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U.S. stocks rise ahead of North Korea summit, despite Trump's G7 fireworks


By Nick Brown

(Reuters) - U.S. stocks ended slightly higher on Monday as investors shook off the weekend's chaotic summit ahead of a week packed with diplomatic events, and a pair of Department auctions met with strong demand.

Investors' bullishness on a positive outcome from Tuesday's scheduled summit between U.S. and North Korean leader helped the 500 rise, led by gains in utility [.N]

Trump, in for the summit, said the historic meeting could "work out very nicely" as the countries try to narrow differences on how to end a nuclear standoff on the

"No one expects anything concrete to come of the meeting ... but if the tone is positive afterwards, it won't be a headwind for stocks," said Ken Polcari, of the floor division at in

The Dow Jones Industrial Average <.DJI> rose 5.78 points, or 0.02 percent, to 25,322.31, the 500 <.SPX> gained 2.97 points, or 0.11 percent, to 2,782 and the <.IXIC> added 14.41 points, or 0.19 percent, to 7,659.93.

Sempra proved the biggest of the S&P's rally, closing the day up 15.55 percent to $117.20, after two key shareholders recommended six new directors for the company's board and urged a strategic review of its business.

yields climbed as the Treasury Department sold $54 billion in new coupon-bearing supply, and on the expectation that the Federal Reserve will raise interest rates on Wednesday.

Demand was strong for the Treasury Department's $32 billion sale of three-year notes and $22 billion sale of 10-year notes.

The three-year notes sold at a high yield of 2.664 percent, just below where they traded before the auction. Indirect bidders, which include fund managers, some central banks and other investors, took their largest share of the auction since January.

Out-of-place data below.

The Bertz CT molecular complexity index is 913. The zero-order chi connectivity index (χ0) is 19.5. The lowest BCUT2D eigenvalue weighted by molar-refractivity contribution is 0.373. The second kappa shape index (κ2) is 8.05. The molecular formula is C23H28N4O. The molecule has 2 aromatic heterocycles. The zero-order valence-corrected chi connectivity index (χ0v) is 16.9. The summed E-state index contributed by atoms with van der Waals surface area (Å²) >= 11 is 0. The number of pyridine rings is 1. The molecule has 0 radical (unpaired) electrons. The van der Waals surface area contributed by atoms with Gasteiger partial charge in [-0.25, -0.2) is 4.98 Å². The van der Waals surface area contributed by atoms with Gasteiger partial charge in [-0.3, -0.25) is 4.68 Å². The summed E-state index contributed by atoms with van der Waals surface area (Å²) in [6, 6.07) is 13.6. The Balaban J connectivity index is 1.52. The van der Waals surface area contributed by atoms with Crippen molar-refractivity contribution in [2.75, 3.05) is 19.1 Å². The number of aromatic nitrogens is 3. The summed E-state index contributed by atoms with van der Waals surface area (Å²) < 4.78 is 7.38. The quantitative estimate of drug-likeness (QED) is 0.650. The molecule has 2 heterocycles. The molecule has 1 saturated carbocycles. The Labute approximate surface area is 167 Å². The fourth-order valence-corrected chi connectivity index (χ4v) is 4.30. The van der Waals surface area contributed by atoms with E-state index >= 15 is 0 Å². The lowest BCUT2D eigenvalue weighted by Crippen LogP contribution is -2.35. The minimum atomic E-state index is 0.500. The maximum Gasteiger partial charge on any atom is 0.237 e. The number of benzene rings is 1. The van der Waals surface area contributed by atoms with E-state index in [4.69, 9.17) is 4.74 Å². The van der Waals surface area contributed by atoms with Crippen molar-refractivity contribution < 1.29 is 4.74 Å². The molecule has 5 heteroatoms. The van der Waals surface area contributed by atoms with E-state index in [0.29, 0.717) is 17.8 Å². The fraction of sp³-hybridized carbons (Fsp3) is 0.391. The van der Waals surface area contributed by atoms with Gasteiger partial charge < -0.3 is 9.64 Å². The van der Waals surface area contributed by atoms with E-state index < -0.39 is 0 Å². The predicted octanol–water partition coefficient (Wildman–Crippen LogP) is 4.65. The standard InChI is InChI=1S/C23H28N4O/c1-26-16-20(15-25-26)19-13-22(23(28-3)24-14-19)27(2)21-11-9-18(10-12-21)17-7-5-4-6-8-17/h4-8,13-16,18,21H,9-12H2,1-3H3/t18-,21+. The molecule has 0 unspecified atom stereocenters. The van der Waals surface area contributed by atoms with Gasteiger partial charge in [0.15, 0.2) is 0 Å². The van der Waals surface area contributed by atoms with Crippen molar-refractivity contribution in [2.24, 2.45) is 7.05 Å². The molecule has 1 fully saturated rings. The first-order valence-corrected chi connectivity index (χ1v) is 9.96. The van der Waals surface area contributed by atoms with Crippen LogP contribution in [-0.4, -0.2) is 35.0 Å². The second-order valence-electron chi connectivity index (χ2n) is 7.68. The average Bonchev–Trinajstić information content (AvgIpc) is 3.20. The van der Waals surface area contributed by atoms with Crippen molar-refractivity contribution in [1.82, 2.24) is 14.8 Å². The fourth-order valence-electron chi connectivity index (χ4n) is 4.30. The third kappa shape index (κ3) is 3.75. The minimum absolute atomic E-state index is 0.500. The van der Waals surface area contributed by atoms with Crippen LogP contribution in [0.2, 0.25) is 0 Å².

Benchmark 10-year notes last fell 4/32 in price to yield 2.949 percent, up from 2.935 percent late last week.

The 30-year last fell 6/32 in price to yield 3.091 percent, up from 3.082 percent on Friday.


Markets seemed willing to abide a rowdy summit over the weekend in anticipation of the meeting and other diplomatic and policy events this week.

Trump upset the Group of Seven's efforts to show a united front, choosing to back out of a previous joint communique. The action drew criticism from and France, and Trump called Canadian "very dishonest and weak."

The Canadian dollar fell about 0.45 percent on the to C$1.2986, while the Mexican peso shed 1.39 percent to 20.576 pesos per U.S. Dollar.

By and large, though, "markets are generally overlooking negative takeaway" from the meeting, said Peter Cecchini, at in

Instead, they are looking ahead to a busy week. Tuesday's summit will be followed by meetings of the U.S. Federal Reserve, which is expected to raise rates, and the - as well as a Brexit bill vote in the

Also helping calm markets were comments from Italy's new coalition government that it had no intention of leaving the euro zone and planned to cut debt.

The statements pushed Italian stocks <.FTMIB> up more than 3.4 percent, while the pan-European index <.FTEU3> rose 0.72 percent.

MSCI's gauge of stocks across the globe <.MIWD00000PUS> gained 0.26 percent.

The prospect of remaining in the euro zone also sent Italian borrowing costs down sharply, as the euro rallied 0.15 percent to $1.1784, not far off a two-week high of $1.1840.

The dollar index, which measures the greenback against a basket of other currencies, <.DXY> rose 0.03 percent. [FRX/]

In commodities, fell in early activity, pulled down by rising Russian production, before regaining momentum later. [O/R]

U.S. crude rose 0.55 percent to settle at $66.10 per barrel, while Brent settled at $76.46, unchanged from Friday.

(Reporting by Nick Brown; additional reporting by Sruthi Shankar, and Tom Finn; Editing by and Chris Reese)

(This story has not been edited by Business Standard staff and is auto-generated from a syndicated feed.)

First Published: Tue, June 12 2018. 02:59 IST